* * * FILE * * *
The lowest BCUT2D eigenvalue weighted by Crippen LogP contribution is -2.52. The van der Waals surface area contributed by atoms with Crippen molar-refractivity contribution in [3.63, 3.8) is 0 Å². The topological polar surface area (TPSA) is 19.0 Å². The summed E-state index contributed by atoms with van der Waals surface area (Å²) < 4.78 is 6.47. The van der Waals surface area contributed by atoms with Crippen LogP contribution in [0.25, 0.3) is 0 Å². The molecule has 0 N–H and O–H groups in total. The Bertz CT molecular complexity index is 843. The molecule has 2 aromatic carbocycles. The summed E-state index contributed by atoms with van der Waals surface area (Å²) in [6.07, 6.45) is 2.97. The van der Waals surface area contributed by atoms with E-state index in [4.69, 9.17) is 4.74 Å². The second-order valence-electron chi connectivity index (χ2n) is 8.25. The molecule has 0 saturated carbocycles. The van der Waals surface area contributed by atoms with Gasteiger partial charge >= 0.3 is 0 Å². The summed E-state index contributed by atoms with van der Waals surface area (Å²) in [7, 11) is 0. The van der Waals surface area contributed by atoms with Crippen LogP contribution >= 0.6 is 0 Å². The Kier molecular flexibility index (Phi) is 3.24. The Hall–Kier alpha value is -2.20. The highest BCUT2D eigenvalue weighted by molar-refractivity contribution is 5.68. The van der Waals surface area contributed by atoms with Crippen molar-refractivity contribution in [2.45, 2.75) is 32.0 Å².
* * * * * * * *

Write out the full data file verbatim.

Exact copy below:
The lowest BCUT2D eigenvalue weighted by Crippen LogP contribution is -2.52. The van der Waals surface area contributed by atoms with Crippen molar-refractivity contribution in [3.63, 3.8) is 0 Å². The topological polar surface area (TPSA) is 19.0 Å². The summed E-state index contributed by atoms with van der Waals surface area (Å²) < 4.78 is 6.47. The van der Waals surface area contributed by atoms with Crippen LogP contribution in [0.25, 0.3) is 0 Å². The molecule has 0 N–H and O–H groups in total. The Bertz CT molecular complexity index is 843. The molecule has 2 aromatic carbocycles. The summed E-state index contributed by atoms with van der Waals surface area (Å²) in [6.07, 6.45) is 2.97. The van der Waals surface area contributed by atoms with E-state index in [4.69, 9.17) is 4.74 Å². The second-order valence-electron chi connectivity index (χ2n) is 8.25. The molecule has 0 saturated carbocycles. The van der Waals surface area contributed by atoms with Gasteiger partial charge >= 0.3 is 0 Å². The summed E-state index contributed by atoms with van der Waals surface area (Å²) in [7, 11) is 0. The van der Waals surface area contributed by atoms with Crippen LogP contribution >= 0.6 is 0 Å². The Kier molecular flexibility index (Phi) is 3.24. The Hall–Kier alpha value is -2.20. The highest BCUT2D eigenvalue weighted by molar-refractivity contribution is 5.68. The van der Waals surface area contributed by atoms with Crippen molar-refractivity contribution in [2.45, 2.75) is 32.0 Å².